IBM drops billions on predictive health, doubles down on blockchain - So IBM dropped a bit of pocket change (that's $2.6 billion to you and me) to acquire IBM Acquiring Truven Health Analytics and beef up Watson Health (Ron Miller with the update). Sidenote: wonder what that myopic piece on "IBM doesn't get cloud" would say about this pickup? Never write off incumbents with fat wallets. Another IBM update from Ars Technica, this one on its Blockchain pursuits (IBM wants to move blockchain tech beyond Bitcoin and money transfer).

Honorable mention - lots of contenders this week...

Apple Helped The Government Extract Data Before. Here’s Why Things Are Different Now - I predicted encryption would be one of the biggest tech stories of 2016 - which didn't take a genius, let's be honest - but even I did not expect it to blow up this quickly.
Spark Summit East Report: Enterprise Appeal Grows  - Spark's enterprise march continues, here's some analysis, and quick use cases from early adopters.
Future of SAP and SuccessFactors Consulting 2016, Part One - Always an epic, and a must-read if your career touches on SAP, SuccessFactors, or HCM cloud consulting.
Re-platforming, Business Transformation, People, and Partners: Get it Right or Get Out of the Way - Kind of a kitchen sink blog title, but some useful pointers on platforming the right way.
Sleepless Nights for Select Comfort – Rough ERP Go-Live Leads to 25% Hit on Stock Price - The research is second-hand, so a grain of salt is needed as per this particular project, but: useful lessons all ERP projects can use.
This Company Retains 95% of Its Employees — Here’s Its Secret - More long-form goodness. Keeper: "You need to be transparent with interviewees so they can self-select. Be brutally honest about who you are."
How Zenefits Crashed Back Down To Earth -Some details read like a mini "fall of the Roman empire." Might make a nice Netflix series...

Whiffs

Overworked businessman
Don't you just love a passive-aggressive unsubscribe form like this one? Really tugs on the heart strings to leave a list like this one:

unsubscribe - note

Yeah - but first you need to ask yourself why you sent content-free messages to me...

Had a slew of bad service experiences this week. The funniest and most annoying was Spotify support. Their well-meaning tech team wanted to help fix a chronic playback problem. I was given a test account to log into. What they didn't tell me is that a bunch of peeps have the same test account log in. So while trying to test Spotify this weekend, I got into a tug-of-war with "Anthony L's iPhone" over control of Spotify playback. Anyhow, Anthony, when you're done with the Spotify test account, just let me know. FAIL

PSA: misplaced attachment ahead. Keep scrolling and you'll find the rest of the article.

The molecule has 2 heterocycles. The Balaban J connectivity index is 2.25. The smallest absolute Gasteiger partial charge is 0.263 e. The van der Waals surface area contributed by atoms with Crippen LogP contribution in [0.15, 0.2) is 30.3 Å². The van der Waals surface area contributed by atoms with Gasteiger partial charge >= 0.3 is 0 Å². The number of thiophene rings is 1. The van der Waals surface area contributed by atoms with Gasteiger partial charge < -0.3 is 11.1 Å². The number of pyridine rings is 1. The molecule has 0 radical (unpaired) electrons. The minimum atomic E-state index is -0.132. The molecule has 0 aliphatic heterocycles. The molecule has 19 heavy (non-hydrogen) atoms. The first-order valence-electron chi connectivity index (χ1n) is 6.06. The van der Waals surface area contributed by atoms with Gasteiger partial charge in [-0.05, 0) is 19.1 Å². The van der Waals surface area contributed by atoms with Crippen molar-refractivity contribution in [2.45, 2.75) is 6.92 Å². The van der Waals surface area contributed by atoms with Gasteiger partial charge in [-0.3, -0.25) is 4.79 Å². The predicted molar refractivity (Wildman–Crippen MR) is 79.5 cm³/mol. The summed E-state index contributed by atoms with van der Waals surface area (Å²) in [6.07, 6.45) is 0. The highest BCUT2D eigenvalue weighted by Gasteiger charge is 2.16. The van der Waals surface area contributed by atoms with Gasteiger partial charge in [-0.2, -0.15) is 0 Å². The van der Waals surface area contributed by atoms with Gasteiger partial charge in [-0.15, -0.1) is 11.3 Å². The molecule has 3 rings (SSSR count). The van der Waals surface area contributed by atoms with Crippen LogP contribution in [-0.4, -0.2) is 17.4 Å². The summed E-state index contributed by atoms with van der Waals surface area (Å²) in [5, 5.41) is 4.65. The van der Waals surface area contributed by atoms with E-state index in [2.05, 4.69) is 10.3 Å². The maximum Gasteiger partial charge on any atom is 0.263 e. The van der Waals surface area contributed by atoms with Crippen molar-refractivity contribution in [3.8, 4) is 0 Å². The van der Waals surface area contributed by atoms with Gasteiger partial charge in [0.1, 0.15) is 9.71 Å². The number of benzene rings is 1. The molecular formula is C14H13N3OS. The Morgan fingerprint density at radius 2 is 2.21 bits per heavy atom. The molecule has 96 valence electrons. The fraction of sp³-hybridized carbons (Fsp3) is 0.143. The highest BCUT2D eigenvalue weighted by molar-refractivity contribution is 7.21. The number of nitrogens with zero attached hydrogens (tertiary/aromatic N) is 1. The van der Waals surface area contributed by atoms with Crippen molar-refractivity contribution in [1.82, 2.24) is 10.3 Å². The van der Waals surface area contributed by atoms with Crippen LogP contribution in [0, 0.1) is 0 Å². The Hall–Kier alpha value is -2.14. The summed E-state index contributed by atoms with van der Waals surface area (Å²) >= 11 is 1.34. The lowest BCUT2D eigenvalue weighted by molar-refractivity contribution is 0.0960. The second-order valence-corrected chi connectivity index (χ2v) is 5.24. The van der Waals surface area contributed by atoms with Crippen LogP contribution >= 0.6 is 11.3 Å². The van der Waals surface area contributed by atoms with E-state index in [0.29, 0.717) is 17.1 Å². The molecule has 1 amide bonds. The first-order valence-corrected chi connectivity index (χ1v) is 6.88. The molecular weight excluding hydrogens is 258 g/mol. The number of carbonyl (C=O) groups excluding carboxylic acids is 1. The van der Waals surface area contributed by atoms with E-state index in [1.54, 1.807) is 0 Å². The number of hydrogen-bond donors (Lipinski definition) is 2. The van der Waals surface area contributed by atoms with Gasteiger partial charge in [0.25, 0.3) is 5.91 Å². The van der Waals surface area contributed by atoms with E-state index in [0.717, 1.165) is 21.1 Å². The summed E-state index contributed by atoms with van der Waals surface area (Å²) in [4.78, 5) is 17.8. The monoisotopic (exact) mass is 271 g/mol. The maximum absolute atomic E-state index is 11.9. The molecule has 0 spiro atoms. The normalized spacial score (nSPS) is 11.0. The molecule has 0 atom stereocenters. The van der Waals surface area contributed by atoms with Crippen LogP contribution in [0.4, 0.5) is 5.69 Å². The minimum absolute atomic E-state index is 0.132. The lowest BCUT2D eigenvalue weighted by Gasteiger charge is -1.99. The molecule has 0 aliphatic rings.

Oh, and this tone deaf letter made the rounds this week: San Francisco tech worker: 'I don't want to see homeless riff-raff'. Homelessness is a problem in San Francisco, and it's not an easy situation for anyone, most of all those living on the streets. But this letter didn't shine much light. It starts off by naming the problem: "The city is becoming a shanty town … Worst of all, it is unsafe." A collective issue? Yes. But then, the ol' foot in mouth:

"I shouldn’t have to see the pain, struggle, and despair of homeless people to and from my way to work every day."

Yes I'm sure that is a real hardship for you. If we can just hide the problem so you don't have to step over it, then things will be so much better.  What I didn't know -and what this Guardian article makes clear - is that here is a special apology circuit specifically for startup "bros" who write anti-homelsss rants, get backlash, and do the spank tunnel. These dudes shouldn't be apologizing. We should be thanking them for their disclosing that they lack a compassion gene. Maybe there's a startup that can fix that for them someday. Compassion-as-a-service has a nice ring to it...

Which #ensw pieces of merit did I miss? Let us know in the comments.

Most Enterprise hits and misses articles are selected from my curated @jonerpnewsfeed. 'myPOV' is borrowed with reluctant permission from the ubiquitous Ray Wang.

Image credit - Cheerful Chubby Man © RA Studio, Happy Children © Anna Omelchenko, Waiter Suggesting Bottle © Minerva Studiom, Overworked Businessman © Bloomua, Loser and Winner © ispstock - all from Fotolia.com.

Disclosure - SAP, Workday, Nutanix and Salesforce are diginomica premier partners as of this writing.